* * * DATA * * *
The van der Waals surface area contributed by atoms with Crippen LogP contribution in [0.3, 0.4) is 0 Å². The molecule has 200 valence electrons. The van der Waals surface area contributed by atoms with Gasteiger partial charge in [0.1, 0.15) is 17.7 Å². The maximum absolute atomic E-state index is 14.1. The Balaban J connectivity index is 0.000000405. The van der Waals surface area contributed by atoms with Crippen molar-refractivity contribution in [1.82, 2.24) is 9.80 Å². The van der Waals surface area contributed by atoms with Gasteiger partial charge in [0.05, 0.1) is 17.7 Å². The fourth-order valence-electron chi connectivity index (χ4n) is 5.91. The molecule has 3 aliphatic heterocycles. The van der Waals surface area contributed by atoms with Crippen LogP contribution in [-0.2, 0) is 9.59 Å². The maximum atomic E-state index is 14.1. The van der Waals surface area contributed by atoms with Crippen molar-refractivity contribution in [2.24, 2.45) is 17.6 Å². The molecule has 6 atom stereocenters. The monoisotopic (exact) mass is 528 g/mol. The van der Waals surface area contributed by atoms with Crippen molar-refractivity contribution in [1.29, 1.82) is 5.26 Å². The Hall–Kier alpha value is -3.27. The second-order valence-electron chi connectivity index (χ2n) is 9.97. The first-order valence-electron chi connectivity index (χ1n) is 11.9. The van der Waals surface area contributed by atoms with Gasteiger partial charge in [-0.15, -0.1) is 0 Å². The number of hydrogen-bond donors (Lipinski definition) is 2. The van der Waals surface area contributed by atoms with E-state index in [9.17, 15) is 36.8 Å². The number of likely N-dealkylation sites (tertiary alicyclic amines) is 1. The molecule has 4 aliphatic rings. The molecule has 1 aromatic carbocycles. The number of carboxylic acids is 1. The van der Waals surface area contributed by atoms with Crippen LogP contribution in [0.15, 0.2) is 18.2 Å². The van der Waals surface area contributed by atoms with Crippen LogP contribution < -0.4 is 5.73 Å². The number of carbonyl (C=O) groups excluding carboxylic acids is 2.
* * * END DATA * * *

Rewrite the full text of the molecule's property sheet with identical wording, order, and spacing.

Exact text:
The van der Waals surface area contributed by atoms with Crippen LogP contribution in [0.3, 0.4) is 0 Å². The molecule has 200 valence electrons. The van der Waals surface area contributed by atoms with Gasteiger partial charge in [0.1, 0.15) is 17.7 Å². The maximum absolute atomic E-state index is 14.1. The Balaban J connectivity index is 0.000000405. The van der Waals surface area contributed by atoms with Crippen molar-refractivity contribution in [1.82, 2.24) is 9.80 Å². The van der Waals surface area contributed by atoms with Gasteiger partial charge in [0.05, 0.1) is 17.7 Å². The fourth-order valence-electron chi connectivity index (χ4n) is 5.91. The molecule has 3 aliphatic heterocycles. The van der Waals surface area contributed by atoms with Crippen LogP contribution in [-0.2, 0) is 9.59 Å². The maximum atomic E-state index is 14.1. The van der Waals surface area contributed by atoms with Crippen molar-refractivity contribution in [2.24, 2.45) is 17.6 Å². The molecule has 6 atom stereocenters. The monoisotopic (exact) mass is 528 g/mol. The van der Waals surface area contributed by atoms with Crippen molar-refractivity contribution in [1.29, 1.82) is 5.26 Å². The Hall–Kier alpha value is -3.27. The second-order valence-electron chi connectivity index (χ2n) is 9.97. The first-order valence-electron chi connectivity index (χ1n) is 11.9. The van der Waals surface area contributed by atoms with Gasteiger partial charge in [-0.15, -0.1) is 0 Å². The number of hydrogen-bond donors (Lipinski definition) is 2. The van der Waals surface area contributed by atoms with E-state index in [9.17, 15) is 36.8 Å². The number of likely N-dealkylation sites (tertiary alicyclic amines) is 1. The molecule has 4 aliphatic rings. The molecule has 1 aromatic carbocycles. The number of carboxylic acids is 1. The van der Waals surface area contributed by atoms with Crippen LogP contribution in [0.15, 0.2) is 18.2 Å². The van der Waals surface area contributed by atoms with Crippen LogP contribution < -0.4 is 5.73 Å². The number of carbonyl (C=O) groups excluding carboxylic acids is 2.